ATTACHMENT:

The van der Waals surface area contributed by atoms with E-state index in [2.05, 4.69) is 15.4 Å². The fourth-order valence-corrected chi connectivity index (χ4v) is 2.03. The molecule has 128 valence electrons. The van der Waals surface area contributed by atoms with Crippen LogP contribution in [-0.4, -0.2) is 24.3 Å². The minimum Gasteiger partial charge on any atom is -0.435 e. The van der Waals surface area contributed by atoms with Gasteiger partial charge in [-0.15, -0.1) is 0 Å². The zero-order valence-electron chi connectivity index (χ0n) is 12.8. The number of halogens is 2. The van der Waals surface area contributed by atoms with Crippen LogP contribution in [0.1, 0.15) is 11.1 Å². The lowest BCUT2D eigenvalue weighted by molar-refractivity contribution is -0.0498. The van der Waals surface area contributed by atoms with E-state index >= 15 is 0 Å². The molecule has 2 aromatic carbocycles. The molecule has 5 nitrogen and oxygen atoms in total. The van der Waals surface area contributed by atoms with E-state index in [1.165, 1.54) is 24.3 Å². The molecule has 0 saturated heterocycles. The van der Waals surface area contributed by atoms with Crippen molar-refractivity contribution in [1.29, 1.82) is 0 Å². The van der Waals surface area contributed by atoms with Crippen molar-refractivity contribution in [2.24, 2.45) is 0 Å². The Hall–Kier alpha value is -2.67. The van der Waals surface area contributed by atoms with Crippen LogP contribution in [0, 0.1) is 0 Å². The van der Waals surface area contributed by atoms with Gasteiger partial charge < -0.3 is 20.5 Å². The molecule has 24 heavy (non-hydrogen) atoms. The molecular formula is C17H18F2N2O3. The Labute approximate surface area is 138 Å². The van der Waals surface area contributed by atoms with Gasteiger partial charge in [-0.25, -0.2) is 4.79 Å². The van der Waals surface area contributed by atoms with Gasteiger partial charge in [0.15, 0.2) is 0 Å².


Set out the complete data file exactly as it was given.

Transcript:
The van der Waals surface area contributed by atoms with E-state index in [2.05, 4.69) is 15.4 Å². The fourth-order valence-corrected chi connectivity index (χ4v) is 2.03. The molecule has 128 valence electrons. The van der Waals surface area contributed by atoms with Crippen LogP contribution in [-0.4, -0.2) is 24.3 Å². The minimum Gasteiger partial charge on any atom is -0.435 e. The van der Waals surface area contributed by atoms with Gasteiger partial charge in [-0.15, -0.1) is 0 Å². The zero-order valence-electron chi connectivity index (χ0n) is 12.8. The number of halogens is 2. The van der Waals surface area contributed by atoms with Crippen LogP contribution in [0.1, 0.15) is 11.1 Å². The lowest BCUT2D eigenvalue weighted by molar-refractivity contribution is -0.0498. The van der Waals surface area contributed by atoms with E-state index >= 15 is 0 Å². The molecule has 2 aromatic carbocycles. The molecule has 5 nitrogen and oxygen atoms in total. The van der Waals surface area contributed by atoms with E-state index in [1.165, 1.54) is 24.3 Å². The molecule has 0 saturated heterocycles. The van der Waals surface area contributed by atoms with Crippen molar-refractivity contribution in [1.29, 1.82) is 0 Å². The van der Waals surface area contributed by atoms with Crippen molar-refractivity contribution in [2.24, 2.45) is 0 Å². The Hall–Kier alpha value is -2.67. The van der Waals surface area contributed by atoms with Crippen LogP contribution in [0, 0.1) is 0 Å². The van der Waals surface area contributed by atoms with Gasteiger partial charge < -0.3 is 20.5 Å². The molecule has 24 heavy (non-hydrogen) atoms. The molecular formula is C17H18F2N2O3. The Labute approximate surface area is 138 Å². The van der Waals surface area contributed by atoms with Gasteiger partial charge in [-0.25, -0.2) is 4.79 Å². The van der Waals surface area contributed by atoms with Gasteiger partial charge in [0.15, 0.2) is 0 Å².